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Avoiding Taxes by Transfers Within the Family

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We document an episode with considerable tax avoidance that occurred in Italy after 2008 when the Italian government reformed the property taxation by abolishing taxation on principal residences and increasing taxation on secondary properties. In presence of a very low inter vivos gift tax, Italian families found it beneficial to redistribute properties among their members. Difference-in-difference estimates indicate that property tax reform increased the probability that high-wealth donors made an inter vivos property gift by 3 percentage points and the size transferred by 4 square meters relative to less wealthy donors. Our estimates allow us to compute (back of the envelope) the amount of tax avoidance due to inter vivos transfer. The amount is around 78 million euros, or 4 percent of the annual tax revenue from principal residences.

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  • Edoardo Di Porto & Henry Ohlsson, 2016. "Avoiding Taxes by Transfers Within the Family," CSEF Working Papers 436, Centre for Studies in Economics and Finance (CSEF), University of Naples, Italy.
  • Handle: RePEc:sef:csefwp:436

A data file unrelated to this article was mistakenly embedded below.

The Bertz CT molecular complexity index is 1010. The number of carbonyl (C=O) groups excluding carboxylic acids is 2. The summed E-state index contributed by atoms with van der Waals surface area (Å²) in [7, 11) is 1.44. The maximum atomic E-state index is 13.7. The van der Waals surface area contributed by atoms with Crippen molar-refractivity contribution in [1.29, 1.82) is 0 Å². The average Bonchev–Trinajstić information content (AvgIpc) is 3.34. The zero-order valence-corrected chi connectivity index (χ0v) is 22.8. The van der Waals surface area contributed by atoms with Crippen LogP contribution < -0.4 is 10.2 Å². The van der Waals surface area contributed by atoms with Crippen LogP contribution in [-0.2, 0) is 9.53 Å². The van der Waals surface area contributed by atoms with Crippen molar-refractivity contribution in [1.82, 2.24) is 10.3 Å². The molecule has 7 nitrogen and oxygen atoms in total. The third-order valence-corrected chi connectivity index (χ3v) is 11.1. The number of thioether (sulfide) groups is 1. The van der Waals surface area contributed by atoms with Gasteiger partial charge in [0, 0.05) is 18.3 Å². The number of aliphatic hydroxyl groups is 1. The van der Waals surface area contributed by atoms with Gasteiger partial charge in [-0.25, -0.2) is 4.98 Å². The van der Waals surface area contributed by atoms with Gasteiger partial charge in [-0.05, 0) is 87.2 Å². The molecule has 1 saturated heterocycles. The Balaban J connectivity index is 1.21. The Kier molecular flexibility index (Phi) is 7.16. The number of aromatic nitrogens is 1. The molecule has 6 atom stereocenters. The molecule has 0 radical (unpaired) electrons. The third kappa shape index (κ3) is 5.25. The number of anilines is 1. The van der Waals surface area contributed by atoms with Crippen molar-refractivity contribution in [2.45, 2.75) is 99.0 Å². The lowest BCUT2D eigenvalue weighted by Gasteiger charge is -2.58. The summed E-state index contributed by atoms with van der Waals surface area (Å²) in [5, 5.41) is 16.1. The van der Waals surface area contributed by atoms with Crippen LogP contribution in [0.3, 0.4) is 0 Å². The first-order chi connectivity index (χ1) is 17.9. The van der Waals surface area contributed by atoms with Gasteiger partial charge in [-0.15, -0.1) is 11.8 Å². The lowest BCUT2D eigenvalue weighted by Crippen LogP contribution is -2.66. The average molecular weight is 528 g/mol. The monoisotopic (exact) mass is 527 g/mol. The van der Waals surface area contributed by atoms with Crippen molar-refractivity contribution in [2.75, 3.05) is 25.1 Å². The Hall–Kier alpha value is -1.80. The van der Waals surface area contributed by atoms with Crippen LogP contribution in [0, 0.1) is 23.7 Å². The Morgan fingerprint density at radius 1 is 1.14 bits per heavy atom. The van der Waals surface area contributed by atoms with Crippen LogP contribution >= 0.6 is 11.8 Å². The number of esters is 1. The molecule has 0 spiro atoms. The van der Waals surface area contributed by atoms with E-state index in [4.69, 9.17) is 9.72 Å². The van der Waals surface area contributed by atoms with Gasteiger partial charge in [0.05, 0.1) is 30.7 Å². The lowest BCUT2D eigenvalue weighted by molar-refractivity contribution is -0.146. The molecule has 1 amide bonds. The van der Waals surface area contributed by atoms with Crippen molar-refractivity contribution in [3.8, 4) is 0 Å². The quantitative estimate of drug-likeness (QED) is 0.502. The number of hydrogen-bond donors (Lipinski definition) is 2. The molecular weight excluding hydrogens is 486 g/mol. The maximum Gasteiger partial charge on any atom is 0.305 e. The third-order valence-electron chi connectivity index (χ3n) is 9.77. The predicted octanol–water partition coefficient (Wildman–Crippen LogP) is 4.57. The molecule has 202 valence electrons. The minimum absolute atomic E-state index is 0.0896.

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    Cited by:

    1. Edoardo Di Porto & Enrica Maria Martino & Henry Ohlsson, 2021. "Avoiding taxes by transfers within the family," International Tax and Public Finance, Springer;International Institute of Public Finance, vol. 28(1), pages 1-23, February.
    2. Kumar, Anil & Liang, Che-Yuan, 2020. "Estimating taxable income responses with elasticity heterogeneity," Journal of Public Economics, Elsevier, vol. 188(C).
    3. Tobias Laun & Johanna Wallenius, 2021. "Having It All? Employment, Earnings, and Children," Scandinavian Journal of Economics, Wiley Blackwell, vol. 123(1), pages 353-381, January.

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    More about this item

    Keywords

    Tax avoidance; property taxes; inter vivos gifts;
    All these keywords.

    JEL classification:

    • H27 - Public Economics - - Taxation, Subsidies, and Revenue - - - Other Sources of Revenue
    • D31 - Microeconomics - - Distribution - - - Personal Income and Wealth Distribution
    • D11 - Microeconomics - - Household Behavior - - - Consumer Economics: Theory

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